Irish Wolfhound Grooming - LOW Grooming Needs: The dog grooming needs of the Irish Wolfhound are categorized as Low in order to maintain a healthy coat and reduce the risk of skin infections. The limited dog grooming needs of the Irish Wolfhound are therefore considered to be low maintenance, requiring limited attention to grooming with casual brushing and combing. Dog Grooming needs should also include bathing the dog on a monthly basis and making regular inspections of the eyes, ears, nails and teeth.
Irish Wolfhound Litter Size: The litter size of this dog breed ranges from 3-4 puppies. Irish Wolfhound puppies for sale can be obtained reputable breeders and from rescue centers. The cost of Irish Wolfhound puppies varies depending on location, pedigree history and the dog breeder.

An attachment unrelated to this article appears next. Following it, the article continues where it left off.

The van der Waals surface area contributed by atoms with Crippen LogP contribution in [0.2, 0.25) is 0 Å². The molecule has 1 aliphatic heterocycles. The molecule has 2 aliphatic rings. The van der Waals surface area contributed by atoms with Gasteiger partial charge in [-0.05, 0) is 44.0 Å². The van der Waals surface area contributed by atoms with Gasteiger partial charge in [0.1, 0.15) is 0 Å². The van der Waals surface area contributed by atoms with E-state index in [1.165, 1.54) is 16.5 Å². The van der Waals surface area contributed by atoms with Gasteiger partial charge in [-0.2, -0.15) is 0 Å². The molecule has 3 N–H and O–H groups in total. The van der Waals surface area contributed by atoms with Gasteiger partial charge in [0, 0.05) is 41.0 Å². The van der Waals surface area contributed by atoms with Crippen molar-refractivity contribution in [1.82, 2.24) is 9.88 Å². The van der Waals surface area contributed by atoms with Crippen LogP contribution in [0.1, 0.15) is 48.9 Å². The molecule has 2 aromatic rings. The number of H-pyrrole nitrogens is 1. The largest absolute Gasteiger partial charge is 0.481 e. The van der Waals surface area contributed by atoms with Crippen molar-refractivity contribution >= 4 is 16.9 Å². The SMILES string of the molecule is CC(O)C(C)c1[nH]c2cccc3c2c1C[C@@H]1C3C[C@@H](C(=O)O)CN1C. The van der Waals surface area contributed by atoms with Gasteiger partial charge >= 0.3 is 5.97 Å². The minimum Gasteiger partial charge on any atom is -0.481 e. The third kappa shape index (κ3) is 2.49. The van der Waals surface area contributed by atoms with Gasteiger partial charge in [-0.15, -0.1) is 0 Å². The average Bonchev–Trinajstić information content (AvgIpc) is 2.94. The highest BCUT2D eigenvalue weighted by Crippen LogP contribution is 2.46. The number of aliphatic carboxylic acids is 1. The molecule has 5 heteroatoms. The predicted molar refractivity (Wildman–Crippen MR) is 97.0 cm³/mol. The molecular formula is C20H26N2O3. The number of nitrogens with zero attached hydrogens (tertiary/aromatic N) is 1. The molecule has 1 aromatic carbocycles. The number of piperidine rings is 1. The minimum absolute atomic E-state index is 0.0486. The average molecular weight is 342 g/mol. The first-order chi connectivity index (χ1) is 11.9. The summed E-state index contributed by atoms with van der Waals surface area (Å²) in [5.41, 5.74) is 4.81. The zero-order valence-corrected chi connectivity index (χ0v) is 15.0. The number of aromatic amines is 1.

Irish Wolfhound Temperament and personality: The temperament and personality of this popular dog breed is described as Noble, Loyal, Dignified, Patient and Faithful.
Irish Wolfhound Exercise Requirements - HIGH Exercise Requirements: The exercise requirements of this breed of dog is high. The Irish Wolfhound requires regular daily exercise consisting of approximately one to two hours each day. This large, powerful dog has a fast, active, fluid gait with strides of a moderate length and requires a brisk walking speed or jogging by the owner to meet the dogs exercise requirements.